The King of Hungary had summoned a council of war at Gran, a large and important settlement upriver from Buda and Pest. As Batu was advancing on Hungary from the north-east it was decided by the King to concentrate his strength at Pest and then head to the north to confront the Mongol army. When news of the Hungarian battle strategy reached the Mongol commanders they slowly withdrew, drawing their enemies on. This was classic Mongol strategy, perfected by Subutai. He prepared a battlefield and waited. It was a strong position, because woods prevented their ranks from being clearly scouted or seen, while across the river on the plain of Mohi, the Hungarian army was extremely exposed.
Subutai launched the Battle of Mohi during the night of 10 Apri1 1241, only one day after the smaller army in Poland had won the battle of Legnica. At the Mohi, a single division crossed the river in secret to advance on the Hungarian camp from the southern flank. The main body began to cross the Sajo by the bridge at Mohi. This was met with fierce resistance, so catapults were used to clear the opposite bank. When the crossing was completed the other contingent attacked at the same time. The result was panic, and to ensure that the Hungarians did not fight desperately to the last man the Mongols left an obvious gap in their encirclement. This, along with the feigned retreat, was one of the Mongol's most prized strategies.
As Subutai had planned, the fleeing Hungarians poured through this apparent hole in the lines, which led to a swampy area. When the Hungarian knights split up, the light Mongol archers picked them off at will and it was later noted that corpses littered the countryside for the space of a two day journey. Two archbishops and three bishops were killed at the Sajo, plus 40,000 fighting men, the pride of Hungary! By late 1241, Subutai was discussing plans to invade Austria, Italy and Germany, when the news came of the death of Ogodei Khan, and the Mongols withdrew, as the Princes of the blood, and Subutai, were recalled to Mongolia. As noted previously, only the death of the Great Khan prevented the utter destruction of the remainder of Europe.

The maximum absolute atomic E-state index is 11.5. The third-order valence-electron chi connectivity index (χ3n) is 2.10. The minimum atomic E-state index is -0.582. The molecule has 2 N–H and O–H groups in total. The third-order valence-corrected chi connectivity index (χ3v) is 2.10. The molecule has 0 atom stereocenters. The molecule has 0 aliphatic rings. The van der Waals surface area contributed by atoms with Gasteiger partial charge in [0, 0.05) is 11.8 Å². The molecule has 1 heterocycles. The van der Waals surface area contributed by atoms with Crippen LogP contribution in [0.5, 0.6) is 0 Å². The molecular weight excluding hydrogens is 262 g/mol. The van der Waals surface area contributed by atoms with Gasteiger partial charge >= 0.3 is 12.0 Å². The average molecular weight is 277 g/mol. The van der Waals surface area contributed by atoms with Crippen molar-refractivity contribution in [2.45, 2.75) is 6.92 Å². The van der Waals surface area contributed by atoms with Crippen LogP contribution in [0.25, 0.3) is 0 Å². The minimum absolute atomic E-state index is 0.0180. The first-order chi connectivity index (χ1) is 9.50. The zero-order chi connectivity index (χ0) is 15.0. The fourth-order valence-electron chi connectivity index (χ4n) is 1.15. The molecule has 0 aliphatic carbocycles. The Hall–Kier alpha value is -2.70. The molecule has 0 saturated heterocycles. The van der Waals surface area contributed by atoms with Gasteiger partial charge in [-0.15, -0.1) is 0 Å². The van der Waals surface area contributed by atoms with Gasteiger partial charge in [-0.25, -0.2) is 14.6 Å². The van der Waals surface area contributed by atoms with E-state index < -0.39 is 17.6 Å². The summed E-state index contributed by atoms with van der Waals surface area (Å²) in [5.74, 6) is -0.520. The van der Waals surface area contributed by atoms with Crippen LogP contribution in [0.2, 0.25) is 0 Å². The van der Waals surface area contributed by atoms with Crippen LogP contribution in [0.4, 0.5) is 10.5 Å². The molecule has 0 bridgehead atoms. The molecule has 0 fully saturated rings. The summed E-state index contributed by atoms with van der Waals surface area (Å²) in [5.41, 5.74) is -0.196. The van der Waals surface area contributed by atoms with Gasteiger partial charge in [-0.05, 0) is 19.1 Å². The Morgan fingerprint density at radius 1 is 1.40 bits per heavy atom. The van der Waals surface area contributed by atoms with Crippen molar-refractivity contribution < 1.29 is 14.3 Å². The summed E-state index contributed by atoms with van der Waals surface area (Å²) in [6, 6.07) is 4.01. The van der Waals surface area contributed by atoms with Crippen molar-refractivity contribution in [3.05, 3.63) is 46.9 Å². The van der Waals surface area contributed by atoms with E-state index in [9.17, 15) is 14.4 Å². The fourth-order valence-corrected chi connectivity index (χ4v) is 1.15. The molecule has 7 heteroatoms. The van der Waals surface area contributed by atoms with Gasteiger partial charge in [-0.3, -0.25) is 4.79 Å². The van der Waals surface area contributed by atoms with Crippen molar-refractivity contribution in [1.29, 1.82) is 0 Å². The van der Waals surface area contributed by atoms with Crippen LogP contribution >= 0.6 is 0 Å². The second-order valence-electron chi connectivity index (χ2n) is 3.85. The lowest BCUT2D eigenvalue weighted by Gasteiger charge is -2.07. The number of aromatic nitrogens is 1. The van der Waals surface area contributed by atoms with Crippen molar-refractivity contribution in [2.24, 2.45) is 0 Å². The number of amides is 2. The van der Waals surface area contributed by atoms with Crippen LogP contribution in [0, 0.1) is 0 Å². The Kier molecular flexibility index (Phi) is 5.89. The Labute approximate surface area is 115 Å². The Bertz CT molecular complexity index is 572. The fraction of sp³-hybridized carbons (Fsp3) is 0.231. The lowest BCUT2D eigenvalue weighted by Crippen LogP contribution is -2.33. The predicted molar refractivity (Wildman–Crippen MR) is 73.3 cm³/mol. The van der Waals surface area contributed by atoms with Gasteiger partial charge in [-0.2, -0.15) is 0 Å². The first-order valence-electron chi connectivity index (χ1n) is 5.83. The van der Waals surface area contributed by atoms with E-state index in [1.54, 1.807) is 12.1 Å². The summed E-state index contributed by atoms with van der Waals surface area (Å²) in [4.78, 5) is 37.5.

Fortunately for Europe in the late spring of 1242 Batu withdrew from Europe following the news of the death of Ögedei Khan (died in December, 1241). Batu was a potential Great Khan and when he failed to win this he turned to consolidate his conquests in Asia and the Urals. He established the capital of his khanate at Sarai (also transcribed as Saraj or Saray) on the lower Volga in 1242. He was planning new campaigns but he died in 1255 and the khanate passed to Sartak . The Kipchak Khanate ruled Russia directly, or in the case of Novograd by vassal status, for the next 130 years.
The Kipchak Khanate was known in Russia and Europe as the Golden Horde (Zolotaya Orda) because of the Golden colour of the Khan's tent. "Horde" refers to this, not to the Mongol hordes. "Golden" is thought to have had a similar meaning to "royal." Of all the Khanates, the Golden Horde ruled longest. Long after the Yuan Khanate had been driven out of China, and Il Khanate of the Middle East had fallen, the descendants of Batu Khan continued to rule the Russian Steppes . Russia was not to be free of them until the "Great Standing."